The issue lies in available rehab and not just funding prisons, but funding actually effective correction without and within those facilities. Maybe if we adopted a more effectual system within prisons, instead of needing to lessen prison times or release prisoners with less severe crimes to free up space, the system itself would speed up the recovery and reentry of those people back into society. I think that we, the people outside of these situations, have given up on prisoners and not fully understood that they are a substantial side to our community and deserve the respect and humanity that comes with supportive mental health and rehabilitation actions. There’s a sense of “other,” a mindset that if we can just sweep the most defective pieces of our society into the dark corners then the problem will just go away, but there really isn’t that solution. There just isn’t one way, but funding more mental health support in our communities and removing the stigma of mental conditions and addiction, would at least be a start to lessening the need for a solution to the issue of what to do with nonviolent criminals.
Those with property will always be seen as a target for these thieves, there is not a specific solution for this since people tend to find other ways to get what they want. As Jesse Tran and Ayden Dusek express above, a better prison system as well as more clinical treatments can prove to be very helpful against thieves. Our state fails to see that many of the offenders that are being released should have received the right medical care as well as a better understanding for morals. Some criminals should receive a longer sentence, however, the sentences that are given should be changed for the fact that being sent to prison does not do much but put them in a worse environment, which does not let them train their minds of what should be done. Jesse Tran expressed a solution that should be implemented, that criminals should be released to a better and more suitable environment that caters to their mental needs as well teach them morals. Going based off this, there is limited solutions to what they can do about these incidents.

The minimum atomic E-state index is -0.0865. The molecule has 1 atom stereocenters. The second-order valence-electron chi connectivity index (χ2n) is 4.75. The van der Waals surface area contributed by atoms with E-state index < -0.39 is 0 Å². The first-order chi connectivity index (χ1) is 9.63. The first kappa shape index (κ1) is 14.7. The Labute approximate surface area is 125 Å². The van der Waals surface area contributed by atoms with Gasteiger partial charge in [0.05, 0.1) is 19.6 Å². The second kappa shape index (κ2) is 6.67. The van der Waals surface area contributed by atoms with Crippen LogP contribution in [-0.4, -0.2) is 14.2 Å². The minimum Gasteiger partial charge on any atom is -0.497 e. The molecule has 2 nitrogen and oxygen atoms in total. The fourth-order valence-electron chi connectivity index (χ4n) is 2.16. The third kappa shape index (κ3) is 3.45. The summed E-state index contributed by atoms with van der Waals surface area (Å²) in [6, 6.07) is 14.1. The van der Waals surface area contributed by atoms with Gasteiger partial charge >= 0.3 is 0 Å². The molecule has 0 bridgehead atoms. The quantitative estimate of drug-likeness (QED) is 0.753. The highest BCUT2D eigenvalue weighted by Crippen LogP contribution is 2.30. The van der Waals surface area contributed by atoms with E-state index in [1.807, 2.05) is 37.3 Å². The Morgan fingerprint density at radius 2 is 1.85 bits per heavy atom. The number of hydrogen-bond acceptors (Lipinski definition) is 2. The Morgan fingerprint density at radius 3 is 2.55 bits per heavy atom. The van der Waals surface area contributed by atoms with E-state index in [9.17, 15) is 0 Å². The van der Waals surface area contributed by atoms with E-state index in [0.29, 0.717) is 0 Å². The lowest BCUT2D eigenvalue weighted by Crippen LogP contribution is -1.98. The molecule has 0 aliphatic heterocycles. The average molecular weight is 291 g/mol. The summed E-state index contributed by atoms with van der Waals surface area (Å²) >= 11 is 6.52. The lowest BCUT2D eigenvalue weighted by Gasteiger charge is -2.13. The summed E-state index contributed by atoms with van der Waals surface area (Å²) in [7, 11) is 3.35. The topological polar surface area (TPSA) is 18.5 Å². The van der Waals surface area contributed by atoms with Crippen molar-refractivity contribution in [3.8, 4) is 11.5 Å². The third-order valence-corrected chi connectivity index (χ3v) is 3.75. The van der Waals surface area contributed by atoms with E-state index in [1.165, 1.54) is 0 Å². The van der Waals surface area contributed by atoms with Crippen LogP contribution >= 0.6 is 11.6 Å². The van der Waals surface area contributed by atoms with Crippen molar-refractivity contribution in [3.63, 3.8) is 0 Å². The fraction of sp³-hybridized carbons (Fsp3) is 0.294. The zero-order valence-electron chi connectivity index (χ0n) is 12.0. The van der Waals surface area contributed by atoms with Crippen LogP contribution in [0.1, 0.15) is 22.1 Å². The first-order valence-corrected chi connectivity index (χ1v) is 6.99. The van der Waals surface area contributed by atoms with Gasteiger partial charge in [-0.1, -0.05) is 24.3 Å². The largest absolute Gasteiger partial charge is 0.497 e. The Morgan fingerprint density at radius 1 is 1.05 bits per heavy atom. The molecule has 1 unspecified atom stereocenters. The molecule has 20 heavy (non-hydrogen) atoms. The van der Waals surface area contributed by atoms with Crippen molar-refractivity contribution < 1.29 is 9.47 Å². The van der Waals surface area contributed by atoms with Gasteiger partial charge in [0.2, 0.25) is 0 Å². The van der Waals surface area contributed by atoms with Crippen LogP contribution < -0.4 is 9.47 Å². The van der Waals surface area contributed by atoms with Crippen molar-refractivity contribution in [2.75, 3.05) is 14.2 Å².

It’s essential for the state to find a way to fully commit to the promises they made for prison reform. To uphold the idea of sending offenders to drug courts for treatment/intervention rather than sending them back to prison and to offer adequate resources for these offenders to better transition from a life of confinement to a life of freedom would be a major asset towards reducing their rates of recidivism. However, despite their earlier compliance, this plan may have been too radical for the Mississippi legislation to fully execute. A majority of the inmates who return home from drug-related crimes do so unsupervised, easily allowing for a cyclic turn back to the same crimes that incarcerated them in the first place. To break the cycle, our attitudes about prison reform need to change. It’s exactly as Jesse says–we need to foster an environment that gives released offenders an opportunity to actually change, and we need to actually start believing in their ability to change. The prison reform system has been put on the backburner because our society doesn’t truly desire the modifications we appear to press for. If we can change our attitudes on prison reform, then we’re much more likely to have a greater impact on seeing this reform come into completion.
There is no absolute way to prevent your property from being stolen by anyone. I believe that the only way to keep addicts from stealing to feed their addiction is to increase funding so that not only do we let the addicts go through rehabs but so that they also have a support system once they get out to help them get on their feet and stay away from drugs. But this can only be achieved with more funding and support, and the only way to get more funding is to increases taxes, which no one is a fan of. But we cannot sit here and throw people in jail without even trying to help them get back on their feet and support themselves because it is wrong to expect someone with no support, no home, and no help to stay away from drugs when that is the only thing that brings them comfort.
I feel that the key isn’t necessarily to increase funding, but to allocate the resources we already have better. Make prison for these nonviolent offenders a learning opportunity where they can learn alternative ways to living their life rather than taking from others. So many criminals can say “It’s the only way I can survive or provide for my family” and some of them actually believe this. They should be taught how to function in society because these people that actually believe its the only way are willing to change given that it’s an option but most of the time they are not provided these options. Also mental health should have its resources handled more effectively and regardless of what people want done with taxes, it simply needs more funding.